Within my neighborhood a letter recently was passed among the residents. It was about the theft of some cherished mementos from a family within the area.
At first glance, sympathy about what had been taken pulled upon my heartstrings.
Reading further, however, it became clear it wasn’t a warning about neighborhood security or someone asking for others to keep a wary eye, nor did it seek sympathy. The letter was, I believe, a blatant accusation of area teenagers and their fictitious part in the theft of these treasured items.
Accusations against teens have a commonplace ring to them. Many times have I heard, “I don’t want this done because it might invite teens to do something.”
Why are teens blamed for actions that aren’t based upon the majority but the mi-nority, just as it does in matters of ethnicity or religion? I find it appalling that a person could accuse another with no basis for their action other than the color of their skin or their moral beliefs, and yet I hear the same people who claim no racist ties, and those who practice religious tolerance, outright accuse teenagers of unscrupulous acts such as dancing in graveyards or stealing family heirlooms.
The majority of teenagers are as the majority of adults. They work hard at school, as adults do at their jobs, and teens earn what they deserve in most cases.
However, stereotyping has led adults to believe that teenagers are closer to being outside the sociologic norm in the manner of a petty thief or murderer.
In a previous Verbatim article (Clarion Feb. 8 ), a story ran about a party that ended in turmoil for the teen. I understand the parents’ distrust of their child after an incident such as this, but to suspect other children as well?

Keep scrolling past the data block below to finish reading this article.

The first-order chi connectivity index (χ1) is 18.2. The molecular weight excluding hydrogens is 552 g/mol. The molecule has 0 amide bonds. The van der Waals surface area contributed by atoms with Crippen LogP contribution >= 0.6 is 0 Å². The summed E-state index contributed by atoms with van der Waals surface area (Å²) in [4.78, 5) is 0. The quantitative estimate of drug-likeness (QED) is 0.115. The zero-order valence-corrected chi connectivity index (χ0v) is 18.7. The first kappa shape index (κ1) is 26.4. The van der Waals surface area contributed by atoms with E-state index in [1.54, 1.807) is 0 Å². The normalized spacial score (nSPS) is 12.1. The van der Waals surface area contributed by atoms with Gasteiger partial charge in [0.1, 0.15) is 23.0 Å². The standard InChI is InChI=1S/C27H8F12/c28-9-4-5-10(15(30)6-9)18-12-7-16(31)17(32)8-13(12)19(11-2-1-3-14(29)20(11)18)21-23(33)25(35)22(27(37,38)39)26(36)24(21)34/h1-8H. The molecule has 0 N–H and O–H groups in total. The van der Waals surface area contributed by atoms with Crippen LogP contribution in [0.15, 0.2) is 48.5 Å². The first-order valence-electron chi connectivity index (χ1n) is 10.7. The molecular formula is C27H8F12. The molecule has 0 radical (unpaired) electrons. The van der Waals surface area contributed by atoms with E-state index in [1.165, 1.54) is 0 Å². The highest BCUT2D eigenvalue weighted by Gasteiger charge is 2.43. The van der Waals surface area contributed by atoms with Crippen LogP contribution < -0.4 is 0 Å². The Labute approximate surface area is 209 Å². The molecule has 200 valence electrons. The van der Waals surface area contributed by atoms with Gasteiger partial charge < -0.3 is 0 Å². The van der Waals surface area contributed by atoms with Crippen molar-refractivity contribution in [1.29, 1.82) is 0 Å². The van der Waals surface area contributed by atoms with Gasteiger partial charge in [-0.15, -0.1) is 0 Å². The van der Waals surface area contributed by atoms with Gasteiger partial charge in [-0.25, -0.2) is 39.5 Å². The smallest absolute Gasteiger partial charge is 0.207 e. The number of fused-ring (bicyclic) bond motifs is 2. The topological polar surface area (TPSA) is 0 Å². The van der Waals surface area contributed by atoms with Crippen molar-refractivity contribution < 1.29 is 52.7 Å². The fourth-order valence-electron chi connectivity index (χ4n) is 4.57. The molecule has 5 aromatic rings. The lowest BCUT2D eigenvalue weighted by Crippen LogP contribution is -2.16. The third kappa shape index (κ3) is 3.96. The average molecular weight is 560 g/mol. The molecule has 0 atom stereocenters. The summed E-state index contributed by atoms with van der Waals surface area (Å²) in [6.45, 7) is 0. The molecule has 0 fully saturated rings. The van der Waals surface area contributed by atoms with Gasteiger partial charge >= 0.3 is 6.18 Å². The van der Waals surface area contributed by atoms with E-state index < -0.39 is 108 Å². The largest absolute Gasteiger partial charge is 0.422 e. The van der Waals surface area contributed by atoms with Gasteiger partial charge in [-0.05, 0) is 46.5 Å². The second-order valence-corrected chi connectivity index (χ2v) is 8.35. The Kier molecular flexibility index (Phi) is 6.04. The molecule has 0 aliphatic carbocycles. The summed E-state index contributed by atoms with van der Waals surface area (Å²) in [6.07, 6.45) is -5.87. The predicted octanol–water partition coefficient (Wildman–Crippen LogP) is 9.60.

I’ve heard it said in undertones, in interviews and even to my face, “What is wrong with the youth of today?”
In reply, I ask that instead of looking around, to look behind. Those who forget the past are doomed to repeat it, and yet stereotypes abound from perceptions gained through past experience. Are the lessons instilled forgotten at puberty, or have children and adolescents evolved through learning the mistakes made by elder role models?
I am who I am, and I refuse to change that because of a singular view. I don’t stand to impress an onlooker or to radically change perceptions.
There are two voices in my own past that stand out, and the simplicity of their statements has withstood many boundaries and barriers since I heard the words spoken: the first is look at all sides before judgment; and the second said quite simply to think.
I find it hard to believe that all accusations against teens are justified. In the case of my own neighborhood, why would young adults aspiring to be police officers, or ministers, or doctors, feel the need to ruin their futures for trinkets without personal meaning?
Look inside and ask, “Is this the reality or the perception?”
Life lessons aren’t always taught, and experiences must be gained through trial and error, but given a chance to choose between right and wrong, I believe that the values a parent has instilled will shine through. I believe that aspirations and goals are reached through personal experience, whether good or bad.
In politics, the differences are of opinions. If the stereotypes are followed, the president would wear cowboy boots and use a lasso.
If this is the reality, then the murderer and the juror can be one in the same. Now I ask, is reality the stereotype, or will a mindful thought look further than skin deep?
J.M. Revis is a senior at Skyview High School.
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